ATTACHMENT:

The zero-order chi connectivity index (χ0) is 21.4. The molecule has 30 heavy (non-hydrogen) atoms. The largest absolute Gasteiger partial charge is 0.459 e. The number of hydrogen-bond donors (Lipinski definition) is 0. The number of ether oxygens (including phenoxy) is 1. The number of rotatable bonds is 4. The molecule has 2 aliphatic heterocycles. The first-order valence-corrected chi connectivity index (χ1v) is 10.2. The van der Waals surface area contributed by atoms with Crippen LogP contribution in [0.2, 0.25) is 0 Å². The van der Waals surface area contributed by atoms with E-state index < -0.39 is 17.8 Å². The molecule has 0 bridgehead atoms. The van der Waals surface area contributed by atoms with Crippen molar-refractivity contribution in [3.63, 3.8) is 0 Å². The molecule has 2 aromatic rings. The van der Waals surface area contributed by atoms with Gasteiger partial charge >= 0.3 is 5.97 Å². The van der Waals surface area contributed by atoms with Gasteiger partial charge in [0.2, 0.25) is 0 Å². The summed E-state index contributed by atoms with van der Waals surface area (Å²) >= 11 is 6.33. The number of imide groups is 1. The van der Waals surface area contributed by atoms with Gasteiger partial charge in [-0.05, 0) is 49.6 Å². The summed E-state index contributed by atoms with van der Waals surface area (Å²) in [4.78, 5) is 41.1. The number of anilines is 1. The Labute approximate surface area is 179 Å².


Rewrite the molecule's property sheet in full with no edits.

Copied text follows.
The zero-order chi connectivity index (χ0) is 21.4. The molecule has 30 heavy (non-hydrogen) atoms. The largest absolute Gasteiger partial charge is 0.459 e. The number of hydrogen-bond donors (Lipinski definition) is 0. The number of ether oxygens (including phenoxy) is 1. The number of rotatable bonds is 4. The molecule has 2 aliphatic heterocycles. The first-order valence-corrected chi connectivity index (χ1v) is 10.2. The van der Waals surface area contributed by atoms with Crippen LogP contribution in [0.2, 0.25) is 0 Å². The van der Waals surface area contributed by atoms with E-state index < -0.39 is 17.8 Å². The molecule has 0 bridgehead atoms. The van der Waals surface area contributed by atoms with Crippen molar-refractivity contribution in [3.63, 3.8) is 0 Å². The molecule has 2 aromatic rings. The van der Waals surface area contributed by atoms with Gasteiger partial charge >= 0.3 is 5.97 Å². The van der Waals surface area contributed by atoms with Gasteiger partial charge in [0.2, 0.25) is 0 Å². The summed E-state index contributed by atoms with van der Waals surface area (Å²) >= 11 is 6.33. The number of imide groups is 1. The van der Waals surface area contributed by atoms with Gasteiger partial charge in [-0.05, 0) is 49.6 Å². The summed E-state index contributed by atoms with van der Waals surface area (Å²) in [4.78, 5) is 41.1. The number of anilines is 1. The Labute approximate surface area is 179 Å².